In the holiday quarter of 2011, Apple's iPad accounted for an estimated 58 percent of global tablet shipments. Led by Amazon's Kindle Fire, Android tablets accounted for 39 percent of shipments.

The widespread acceptance, and in some cases misuse, of the iPad name is a far cry from when the device was first unveiled two years ago and the name drew criticism. Prior to its announcement, the iPad was generally known as a mythical "Apple tablet."

Apple is even fighting for the right to continue using the iPad name, as the company Proview, which released a different product named "iPAD" years ago, has sued Apple. The two companies struck a deal for the right to the iPad trademark in 2009, but Proview has argued that the agreement is not legal.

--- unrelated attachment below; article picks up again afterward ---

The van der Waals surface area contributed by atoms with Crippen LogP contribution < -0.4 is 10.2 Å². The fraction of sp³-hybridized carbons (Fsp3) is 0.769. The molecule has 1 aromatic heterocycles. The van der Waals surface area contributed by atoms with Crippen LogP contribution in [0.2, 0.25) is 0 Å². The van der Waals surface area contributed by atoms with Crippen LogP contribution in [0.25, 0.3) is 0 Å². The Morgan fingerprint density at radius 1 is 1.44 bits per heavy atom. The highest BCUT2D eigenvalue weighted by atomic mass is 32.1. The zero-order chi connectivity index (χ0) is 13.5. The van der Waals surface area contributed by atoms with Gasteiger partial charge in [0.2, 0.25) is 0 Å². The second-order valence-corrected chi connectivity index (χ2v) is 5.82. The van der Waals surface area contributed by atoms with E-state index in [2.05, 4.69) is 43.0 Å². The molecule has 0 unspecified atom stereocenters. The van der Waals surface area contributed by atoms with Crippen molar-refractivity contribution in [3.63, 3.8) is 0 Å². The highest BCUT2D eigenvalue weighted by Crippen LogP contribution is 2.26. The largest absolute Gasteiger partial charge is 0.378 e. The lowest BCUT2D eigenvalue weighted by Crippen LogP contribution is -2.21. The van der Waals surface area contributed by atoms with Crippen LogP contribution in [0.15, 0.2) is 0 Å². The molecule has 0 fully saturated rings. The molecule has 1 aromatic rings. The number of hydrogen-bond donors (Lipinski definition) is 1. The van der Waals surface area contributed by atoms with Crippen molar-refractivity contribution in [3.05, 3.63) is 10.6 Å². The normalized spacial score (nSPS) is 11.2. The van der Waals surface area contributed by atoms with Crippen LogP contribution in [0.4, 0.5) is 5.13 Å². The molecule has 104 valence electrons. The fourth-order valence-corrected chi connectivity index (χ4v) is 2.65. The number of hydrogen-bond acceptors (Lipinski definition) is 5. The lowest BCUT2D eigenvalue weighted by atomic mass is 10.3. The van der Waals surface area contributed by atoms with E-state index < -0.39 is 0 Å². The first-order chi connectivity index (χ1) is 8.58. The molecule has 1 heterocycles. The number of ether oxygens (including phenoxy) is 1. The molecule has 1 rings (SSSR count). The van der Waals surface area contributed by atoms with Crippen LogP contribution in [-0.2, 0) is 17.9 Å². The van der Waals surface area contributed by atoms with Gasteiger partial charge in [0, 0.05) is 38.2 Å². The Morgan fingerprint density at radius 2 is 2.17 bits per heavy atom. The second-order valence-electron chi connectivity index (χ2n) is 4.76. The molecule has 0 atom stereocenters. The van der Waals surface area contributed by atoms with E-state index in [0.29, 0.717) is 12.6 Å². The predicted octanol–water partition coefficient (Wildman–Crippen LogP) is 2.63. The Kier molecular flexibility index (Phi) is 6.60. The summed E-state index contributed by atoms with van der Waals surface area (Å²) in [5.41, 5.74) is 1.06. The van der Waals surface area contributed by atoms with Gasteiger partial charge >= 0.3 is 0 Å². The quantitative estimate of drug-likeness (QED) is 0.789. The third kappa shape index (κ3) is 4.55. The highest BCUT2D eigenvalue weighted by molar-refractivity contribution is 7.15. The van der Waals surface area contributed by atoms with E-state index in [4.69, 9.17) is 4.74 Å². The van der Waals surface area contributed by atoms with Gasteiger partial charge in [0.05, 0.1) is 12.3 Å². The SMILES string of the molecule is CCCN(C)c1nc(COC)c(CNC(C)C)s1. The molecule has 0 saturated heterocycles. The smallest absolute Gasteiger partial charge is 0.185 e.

[ View article on AppleInsider ]
post #2 of 74
Quote:
But Google benefits from the fact that most people do not say they are "Googling" when they use a competitor like Bing or Yahoo.

Yeah, because people who don't use Google are actively not using Google because they hate them.

iPad will never be generic simply because everything else is absolute trash. You know what an iPad is and you know what everything else is.

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There's just a TINY chance that Apple will also be able to figure out payments. Oh wait, they did already… …and you’re already fucked.

 

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post #3 of 74
Escalator
Hoover
Citing unnamed sources with limited but direct knowledge of the rumoured device - Comedy Insider (Feb 2014)